As investigations into Volkswagen Dieselgate scandal continue, the crisis traces back to a PowerPoint presentation of a decade back. While the company states that top management was not aware of the cheating software, the PowerPoint presentation was presented in 2006 and was prepared by a top technology executive at Volkswagen.
Detailing how the automaker could cheat on the emission test across the US, the presentation was pages long and included a graph explaining the entire process whereby auto emissions could be calibrated and tweaked to as to cheat on actual figures.
Volkswagen admitted late last year that a total of 11 million vehicles across the globe were fitted with software to cheat on tests whereby pollution in emissions could be measured. This has lead to criminal investigation which could result into billions of dollars in fines. VW reported a record $6.2 billion loss after setting apart $18 billion of fines, legal claims and recalls.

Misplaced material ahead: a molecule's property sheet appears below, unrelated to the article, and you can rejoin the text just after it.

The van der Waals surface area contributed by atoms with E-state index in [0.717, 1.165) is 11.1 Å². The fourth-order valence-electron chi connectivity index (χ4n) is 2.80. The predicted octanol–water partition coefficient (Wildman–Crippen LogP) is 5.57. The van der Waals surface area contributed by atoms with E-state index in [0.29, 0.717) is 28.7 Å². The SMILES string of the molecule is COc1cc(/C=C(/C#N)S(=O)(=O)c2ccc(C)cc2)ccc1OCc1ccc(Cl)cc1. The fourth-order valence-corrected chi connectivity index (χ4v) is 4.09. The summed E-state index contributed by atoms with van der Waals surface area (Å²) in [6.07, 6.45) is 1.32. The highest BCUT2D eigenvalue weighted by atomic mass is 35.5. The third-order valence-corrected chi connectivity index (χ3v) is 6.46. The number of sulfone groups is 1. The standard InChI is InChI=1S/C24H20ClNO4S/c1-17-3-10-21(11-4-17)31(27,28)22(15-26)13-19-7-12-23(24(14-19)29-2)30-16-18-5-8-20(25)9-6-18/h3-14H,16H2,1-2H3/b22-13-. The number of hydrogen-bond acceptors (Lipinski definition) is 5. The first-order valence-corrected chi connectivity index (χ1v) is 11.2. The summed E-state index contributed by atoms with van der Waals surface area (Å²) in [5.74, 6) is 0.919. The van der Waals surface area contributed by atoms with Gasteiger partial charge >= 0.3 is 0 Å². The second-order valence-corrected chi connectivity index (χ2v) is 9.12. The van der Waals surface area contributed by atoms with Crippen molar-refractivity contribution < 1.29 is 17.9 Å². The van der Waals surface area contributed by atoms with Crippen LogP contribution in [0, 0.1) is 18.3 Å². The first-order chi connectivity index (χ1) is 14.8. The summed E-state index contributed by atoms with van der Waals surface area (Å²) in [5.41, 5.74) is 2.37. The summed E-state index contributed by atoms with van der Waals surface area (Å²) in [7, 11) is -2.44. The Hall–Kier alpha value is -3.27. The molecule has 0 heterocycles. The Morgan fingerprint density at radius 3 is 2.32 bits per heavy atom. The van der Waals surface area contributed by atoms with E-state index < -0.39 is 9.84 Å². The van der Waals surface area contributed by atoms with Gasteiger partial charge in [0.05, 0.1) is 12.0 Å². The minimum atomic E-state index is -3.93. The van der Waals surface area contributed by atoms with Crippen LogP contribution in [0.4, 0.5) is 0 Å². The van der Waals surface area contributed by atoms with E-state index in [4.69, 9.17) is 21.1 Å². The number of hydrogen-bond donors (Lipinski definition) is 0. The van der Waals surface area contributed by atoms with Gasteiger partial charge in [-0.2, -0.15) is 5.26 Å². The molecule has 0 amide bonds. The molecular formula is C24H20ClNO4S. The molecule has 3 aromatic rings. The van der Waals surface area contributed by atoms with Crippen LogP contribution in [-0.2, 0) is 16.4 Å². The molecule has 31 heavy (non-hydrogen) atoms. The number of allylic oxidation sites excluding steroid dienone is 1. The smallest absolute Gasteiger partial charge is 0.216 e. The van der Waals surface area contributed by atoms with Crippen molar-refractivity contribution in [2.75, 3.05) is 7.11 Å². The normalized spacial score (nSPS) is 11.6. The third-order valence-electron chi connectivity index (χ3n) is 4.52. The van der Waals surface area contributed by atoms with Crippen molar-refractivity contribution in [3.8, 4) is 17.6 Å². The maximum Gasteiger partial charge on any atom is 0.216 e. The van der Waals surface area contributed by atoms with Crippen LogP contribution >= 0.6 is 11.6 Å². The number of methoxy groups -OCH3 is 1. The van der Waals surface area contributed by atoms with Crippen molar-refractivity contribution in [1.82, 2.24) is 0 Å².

However, the fact remains, that the issue of cheating was both systematic and well understood by the top level executives. Volkswagen has now agreed to buy back some of the 600,000 diesel cars that cheat on emissions tests besides spend over $1bn to compensate owners of the affected models.
Though it is still not clear as to how much each owner will receive, reports suggest that this could be to the extent of $5,000 (INR 3.3 lakh) while owners have been given two years to take decisions as to whether they want to sell their vehicles back to the company or get them repaired. This buy back is limited to EA189 2.0 TDi engines seen on the Jetta, Golf, and Audi A3.